I grew up in the 80s and 90s with parents who strictly controlled my « screen time, » which at the time almost exclusively meant TV, as well as a pocket game that died when I was 10 and has never been replaced . Like many of my generation, I absorbed the general feeling that video games, like TV, were frivolous brain rot.
Now, my two boys, 12 and 13, are growing up in a digital world in a different way than me. Their generation lives online, spend more hours in virtual spaces since the beginning of the pandemic.
I’m lucky: My kids are hardworking and kind to their chronically exhausted single mother. They make raising them as easy and joyful as adolescence might allow.
However, our internal video game rules are arbitrary, and our disputes about them are constant. No amount of yelling « No games on school nights! » or « Not before dinner! » worked or inspired them to learn a new skill.
I feel like I’m flying blind when it comes to regulating their game usage and I know I’m not alone. Many parents fear they should do more to limit online gaming.
But as I’ve learned from talking to numerous experts — psychologists, game designers, and researchers — the impact of video games is more nuanced than that of other types of screen time, like social media. In fact, some research shows it can have positive effects, such as promoting problem solving, or teamwork and communication.
Here are the opinions and advice of these experts on how to maximize the benefits of the game and protect children from potential dangers.
Video games are different from other screen time in crucial ways and have some advantages
« Screen time » is an outdated concept. Children study, play video games, use social media and watch videos on screens, but not all have the same impact on development. In fact, video games don’t show the kind of negative behavioral or emotional effects that researchers correlate with social media use, he says. Kelly Dunlapclinical psychologist and community director for Take this, a mental health advocacy group within the gaming community.
« Research has shown over and over and over again, time spent playing video games is not predictive of mental health outcomes, » she says.
One reason for the difference in impact could be that social media is mostly about marketing or comparing yourself to others, while gaming is generally about socializing with friends, solving a puzzle, or competing.
In fact, says Dunlap, parents often overlook some of the benefits of games: « They are a tool. You can use games to enhance your social connectedness, to practice feeling emotions that we normally avoid, such as guilt, grief, or shame. A lot of games bring out those feelings within us and give us a space to play with those feelings. »
Games that involve joint projects like a battle or quest can help develop useful social skills, she says Peter Etchell, a research psychologist at Bath Spa University in the UK « It requires very precise team building, » he says. « It requires thinking about timing and placement and good communication skills to coordinate with people. It’s doing that kind of coordinated work that’s really useful for all kinds of things. »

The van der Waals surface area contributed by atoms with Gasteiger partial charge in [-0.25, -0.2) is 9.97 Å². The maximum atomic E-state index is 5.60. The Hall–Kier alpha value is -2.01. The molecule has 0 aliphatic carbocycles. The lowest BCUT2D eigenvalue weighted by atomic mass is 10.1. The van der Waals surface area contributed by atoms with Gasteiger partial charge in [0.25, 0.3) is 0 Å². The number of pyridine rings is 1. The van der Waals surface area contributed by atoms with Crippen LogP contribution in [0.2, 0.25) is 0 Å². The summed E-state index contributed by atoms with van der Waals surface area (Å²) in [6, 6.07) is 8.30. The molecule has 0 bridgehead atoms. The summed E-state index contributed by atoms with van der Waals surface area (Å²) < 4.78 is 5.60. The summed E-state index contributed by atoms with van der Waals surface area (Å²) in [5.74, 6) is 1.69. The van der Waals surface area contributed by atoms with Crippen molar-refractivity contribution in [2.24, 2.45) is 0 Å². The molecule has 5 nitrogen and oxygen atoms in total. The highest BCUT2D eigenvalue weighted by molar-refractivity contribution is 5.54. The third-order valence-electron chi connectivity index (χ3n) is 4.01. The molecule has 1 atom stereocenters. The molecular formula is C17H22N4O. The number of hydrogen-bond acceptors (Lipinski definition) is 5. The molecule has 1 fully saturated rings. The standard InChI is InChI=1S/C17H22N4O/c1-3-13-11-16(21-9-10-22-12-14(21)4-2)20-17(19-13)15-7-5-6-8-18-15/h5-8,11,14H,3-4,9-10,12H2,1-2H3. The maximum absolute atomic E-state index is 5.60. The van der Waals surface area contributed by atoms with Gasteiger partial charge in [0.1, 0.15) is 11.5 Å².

Help kids prioritize offline activities so the game doesn’t include them
Children need some limits to their play, especially if it starts crowding out other essential or healthy activities, many experts warn, such as schoolwork and sleep in particular.
« Screen time is a hard thing to quantify, » she says Michael Rich, a pediatrician and director of the Center on Media and Child Health at Boston Children’s Hospital. « What’s easier to quantify — and probably more in line with what’s optimal from a development standpoint — is quantifying off-screen time. »
Advise parents to be careful that family meals, household chores, and outdoor or in-person play are not included in play time.
Kids also benefit from having periods of lower stimulation, away from technology, Rich says. “I want to bring boredom back,” Rich argues, because that too can lead to imaginative play.
You need to start playing with your kids
Every expert I spoke with recommended playing video games with your child to figure out what might specifically motivate them to play: the needs that the game might meet for them.
Online chess, for example, is a different experience than playing a multiplayer game with friends. Shy children may find it easier to socialize in games. Another child might consider it a stress reliever. Some children may use games as a place to escape or work through a difficult situation.
Boston Children’s Rich says most of the things parents worry about with games — stranger danger, violence, sexuality — can be addressed simply by exploring play through their eyes.
« What’s happening is you’re saying, ‘I love you, I respect you, I want to understand what’s affecting you here,' » says Rich. « You’re entering that space with a very different stance, essentially that of the student. You’re going to get a sense of what play is all about. »